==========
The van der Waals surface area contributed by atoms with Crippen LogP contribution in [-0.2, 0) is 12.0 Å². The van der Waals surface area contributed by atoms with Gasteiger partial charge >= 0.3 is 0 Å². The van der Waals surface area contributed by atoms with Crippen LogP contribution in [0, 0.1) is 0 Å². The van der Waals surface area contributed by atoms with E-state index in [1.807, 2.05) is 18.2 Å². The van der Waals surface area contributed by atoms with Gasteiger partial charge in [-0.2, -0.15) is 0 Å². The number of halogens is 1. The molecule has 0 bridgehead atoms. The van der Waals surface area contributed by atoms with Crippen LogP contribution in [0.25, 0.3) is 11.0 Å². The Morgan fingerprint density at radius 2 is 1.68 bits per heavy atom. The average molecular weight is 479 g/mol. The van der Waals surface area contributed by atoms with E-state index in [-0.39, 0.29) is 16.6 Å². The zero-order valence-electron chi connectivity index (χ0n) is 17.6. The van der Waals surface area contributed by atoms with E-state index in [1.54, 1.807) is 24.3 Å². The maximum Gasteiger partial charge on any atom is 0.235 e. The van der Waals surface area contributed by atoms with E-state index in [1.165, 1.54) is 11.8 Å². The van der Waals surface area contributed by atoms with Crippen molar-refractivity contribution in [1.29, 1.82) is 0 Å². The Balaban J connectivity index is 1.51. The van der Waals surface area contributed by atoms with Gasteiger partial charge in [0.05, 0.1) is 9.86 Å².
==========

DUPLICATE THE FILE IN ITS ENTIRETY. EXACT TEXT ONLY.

The van der Waals surface area contributed by atoms with Crippen LogP contribution in [-0.2, 0) is 12.0 Å². The van der Waals surface area contributed by atoms with Gasteiger partial charge >= 0.3 is 0 Å². The van der Waals surface area contributed by atoms with Crippen LogP contribution in [0, 0.1) is 0 Å². The van der Waals surface area contributed by atoms with E-state index in [1.807, 2.05) is 18.2 Å². The van der Waals surface area contributed by atoms with Gasteiger partial charge in [-0.2, -0.15) is 0 Å². The number of halogens is 1. The molecule has 0 bridgehead atoms. The van der Waals surface area contributed by atoms with Crippen LogP contribution in [0.25, 0.3) is 11.0 Å². The Morgan fingerprint density at radius 2 is 1.68 bits per heavy atom. The average molecular weight is 479 g/mol. The van der Waals surface area contributed by atoms with E-state index in [-0.39, 0.29) is 16.6 Å². The zero-order valence-electron chi connectivity index (χ0n) is 17.6. The van der Waals surface area contributed by atoms with E-state index in [1.54, 1.807) is 24.3 Å². The maximum Gasteiger partial charge on any atom is 0.235 e. The van der Waals surface area contributed by atoms with E-state index in [1.165, 1.54) is 11.8 Å². The van der Waals surface area contributed by atoms with Crippen molar-refractivity contribution in [1.29, 1.82) is 0 Å². The Balaban J connectivity index is 1.51. The van der Waals surface area contributed by atoms with Gasteiger partial charge in [0.05, 0.1) is 9.86 Å².